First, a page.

This white bellflower possesses a timeless style that defies improvement by the genetic meddling of modern hybridization. We acquired our original plant some 30 years ago from a gardener and garden of equal sophistication, Wendy Perry of Bosvigo Garden in Cornwall. We do know that some Campanula are thugs whose rapid spread by underground runners assimilate any nearby plant, with removal requiring the gardening equivalent of the nuclear option. White bellflower, however, behaves with far more propriety. Robust without aggression, beautiful without a shred of tawdriness, it has stood the test of time in our beds.
The bold evergreen rosettes of narrow leaves steadily expand, but never fear: once their boundary has been reached, the shallow-rooted edges are easily removed. These surplus bits are perfect for replanting elsewhere or potting as trading stock with gardening friends. The pure white, star-shape flowers in late spring and early summer adorn the length of the 24- to 30-inch stems, which have the good graces to eschew staking. We find that white bellflower looks its best in bright shade. Against the backdrop of a large tree trunk or wall, a combination of white bellflower with a midsize, white variegated hosta and a large, vase-shape fern becomes a piece of inspired design.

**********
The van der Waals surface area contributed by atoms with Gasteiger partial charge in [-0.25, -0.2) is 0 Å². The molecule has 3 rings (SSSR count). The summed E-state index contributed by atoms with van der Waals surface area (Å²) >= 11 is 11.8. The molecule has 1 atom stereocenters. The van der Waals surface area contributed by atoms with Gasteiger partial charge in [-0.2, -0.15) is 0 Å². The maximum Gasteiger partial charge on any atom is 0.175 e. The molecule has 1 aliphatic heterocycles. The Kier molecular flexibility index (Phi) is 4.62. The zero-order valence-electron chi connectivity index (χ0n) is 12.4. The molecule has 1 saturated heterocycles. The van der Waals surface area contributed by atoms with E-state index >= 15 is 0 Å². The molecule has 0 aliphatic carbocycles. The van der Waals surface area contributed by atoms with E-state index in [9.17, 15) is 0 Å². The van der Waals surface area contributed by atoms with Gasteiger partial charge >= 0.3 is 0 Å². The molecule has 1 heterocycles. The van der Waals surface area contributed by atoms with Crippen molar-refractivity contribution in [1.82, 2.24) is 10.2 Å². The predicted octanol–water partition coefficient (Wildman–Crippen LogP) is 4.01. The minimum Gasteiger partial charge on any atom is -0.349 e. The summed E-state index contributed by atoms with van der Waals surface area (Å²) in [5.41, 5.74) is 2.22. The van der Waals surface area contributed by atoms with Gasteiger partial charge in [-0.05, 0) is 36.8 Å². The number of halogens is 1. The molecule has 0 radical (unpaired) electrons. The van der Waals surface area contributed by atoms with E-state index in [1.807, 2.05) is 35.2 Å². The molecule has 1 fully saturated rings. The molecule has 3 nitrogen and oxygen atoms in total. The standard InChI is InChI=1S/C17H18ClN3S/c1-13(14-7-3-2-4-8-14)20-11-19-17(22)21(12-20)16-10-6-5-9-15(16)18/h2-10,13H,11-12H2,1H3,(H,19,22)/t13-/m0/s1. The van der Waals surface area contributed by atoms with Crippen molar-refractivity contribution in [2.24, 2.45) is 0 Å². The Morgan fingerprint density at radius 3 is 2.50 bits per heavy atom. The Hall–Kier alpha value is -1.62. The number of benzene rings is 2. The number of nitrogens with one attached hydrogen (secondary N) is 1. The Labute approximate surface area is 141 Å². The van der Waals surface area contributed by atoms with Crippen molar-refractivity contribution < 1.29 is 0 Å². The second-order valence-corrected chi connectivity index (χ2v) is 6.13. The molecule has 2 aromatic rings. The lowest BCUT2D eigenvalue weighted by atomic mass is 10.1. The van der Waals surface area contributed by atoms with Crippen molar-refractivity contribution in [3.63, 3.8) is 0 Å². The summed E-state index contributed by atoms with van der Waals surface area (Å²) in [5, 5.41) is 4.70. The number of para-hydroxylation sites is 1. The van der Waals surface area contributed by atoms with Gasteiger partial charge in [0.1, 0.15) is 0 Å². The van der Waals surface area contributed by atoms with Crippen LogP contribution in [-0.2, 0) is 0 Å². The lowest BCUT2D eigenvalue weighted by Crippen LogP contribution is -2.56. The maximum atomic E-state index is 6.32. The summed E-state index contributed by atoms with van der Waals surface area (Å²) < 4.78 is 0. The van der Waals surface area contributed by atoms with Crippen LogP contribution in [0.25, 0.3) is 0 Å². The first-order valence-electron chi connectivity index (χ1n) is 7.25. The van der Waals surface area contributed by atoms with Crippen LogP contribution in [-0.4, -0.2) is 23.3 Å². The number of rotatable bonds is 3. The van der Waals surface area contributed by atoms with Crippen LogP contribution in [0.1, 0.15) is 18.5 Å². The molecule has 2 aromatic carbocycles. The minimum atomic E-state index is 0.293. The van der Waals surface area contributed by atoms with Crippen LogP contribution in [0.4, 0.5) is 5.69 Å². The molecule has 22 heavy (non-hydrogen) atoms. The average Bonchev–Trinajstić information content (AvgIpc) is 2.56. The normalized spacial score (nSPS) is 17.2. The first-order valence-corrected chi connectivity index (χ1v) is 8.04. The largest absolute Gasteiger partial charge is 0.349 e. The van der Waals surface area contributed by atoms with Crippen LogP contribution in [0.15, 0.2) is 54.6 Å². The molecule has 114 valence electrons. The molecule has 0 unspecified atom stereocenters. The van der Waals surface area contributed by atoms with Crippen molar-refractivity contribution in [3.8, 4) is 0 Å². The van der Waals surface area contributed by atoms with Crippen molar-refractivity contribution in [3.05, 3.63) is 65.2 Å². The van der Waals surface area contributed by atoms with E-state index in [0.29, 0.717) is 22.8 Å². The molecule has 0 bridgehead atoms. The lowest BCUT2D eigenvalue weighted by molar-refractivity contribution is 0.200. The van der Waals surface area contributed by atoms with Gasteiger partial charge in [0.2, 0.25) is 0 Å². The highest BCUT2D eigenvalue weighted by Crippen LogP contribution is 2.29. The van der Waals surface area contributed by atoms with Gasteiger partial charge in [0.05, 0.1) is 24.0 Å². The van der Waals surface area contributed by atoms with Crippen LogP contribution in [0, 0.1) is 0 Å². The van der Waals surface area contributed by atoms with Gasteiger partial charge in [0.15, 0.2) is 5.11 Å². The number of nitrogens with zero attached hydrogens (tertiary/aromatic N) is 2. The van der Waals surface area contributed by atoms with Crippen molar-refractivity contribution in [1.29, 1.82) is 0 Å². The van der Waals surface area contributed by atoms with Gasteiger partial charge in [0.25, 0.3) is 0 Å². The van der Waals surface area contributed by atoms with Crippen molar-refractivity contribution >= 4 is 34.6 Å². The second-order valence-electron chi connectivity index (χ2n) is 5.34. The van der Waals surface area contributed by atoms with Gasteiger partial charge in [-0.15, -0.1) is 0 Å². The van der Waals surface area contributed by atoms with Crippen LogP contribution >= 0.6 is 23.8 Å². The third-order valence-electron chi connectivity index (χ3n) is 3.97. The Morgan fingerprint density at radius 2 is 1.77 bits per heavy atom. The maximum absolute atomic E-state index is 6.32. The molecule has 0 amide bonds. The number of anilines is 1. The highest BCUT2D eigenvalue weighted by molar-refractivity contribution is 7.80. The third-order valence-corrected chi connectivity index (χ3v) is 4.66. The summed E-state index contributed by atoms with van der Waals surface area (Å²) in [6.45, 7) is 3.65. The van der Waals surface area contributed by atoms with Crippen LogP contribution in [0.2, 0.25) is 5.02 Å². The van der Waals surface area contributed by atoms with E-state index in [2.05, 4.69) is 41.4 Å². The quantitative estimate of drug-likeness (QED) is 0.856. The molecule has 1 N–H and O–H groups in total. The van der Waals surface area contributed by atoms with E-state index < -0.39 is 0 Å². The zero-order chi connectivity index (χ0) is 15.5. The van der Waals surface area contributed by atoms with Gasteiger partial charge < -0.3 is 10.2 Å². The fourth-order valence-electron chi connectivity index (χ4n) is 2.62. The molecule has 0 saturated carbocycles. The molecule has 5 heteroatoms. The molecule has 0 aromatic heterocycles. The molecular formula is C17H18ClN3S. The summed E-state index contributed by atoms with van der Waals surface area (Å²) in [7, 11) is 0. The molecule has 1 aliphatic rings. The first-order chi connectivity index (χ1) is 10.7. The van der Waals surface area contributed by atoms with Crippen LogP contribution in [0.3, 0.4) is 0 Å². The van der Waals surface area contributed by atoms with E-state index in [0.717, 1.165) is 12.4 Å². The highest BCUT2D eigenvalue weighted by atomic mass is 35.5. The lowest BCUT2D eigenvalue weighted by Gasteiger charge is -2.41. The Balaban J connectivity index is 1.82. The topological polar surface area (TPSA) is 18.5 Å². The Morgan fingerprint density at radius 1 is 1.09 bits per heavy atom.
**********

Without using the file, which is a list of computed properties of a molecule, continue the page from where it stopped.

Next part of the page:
White bellflower (Campanula latiloba ‘Alba’)
Conditions: Partial shade; moist, well-drained soil
Native range: Europe, western Asia, Siberia
• Digging Dog Nursery, Albion, CA; 707-937-1130; diggingdog.com
• Far Reaches Farm, Port Townsend, WA; 360-385-5114;
—Kelly Dodson and Sue Milliken grow some of the coolest plants on the planet at Far Reaches Farm in Port Townsend, Washington.
Photo by Reggie Millette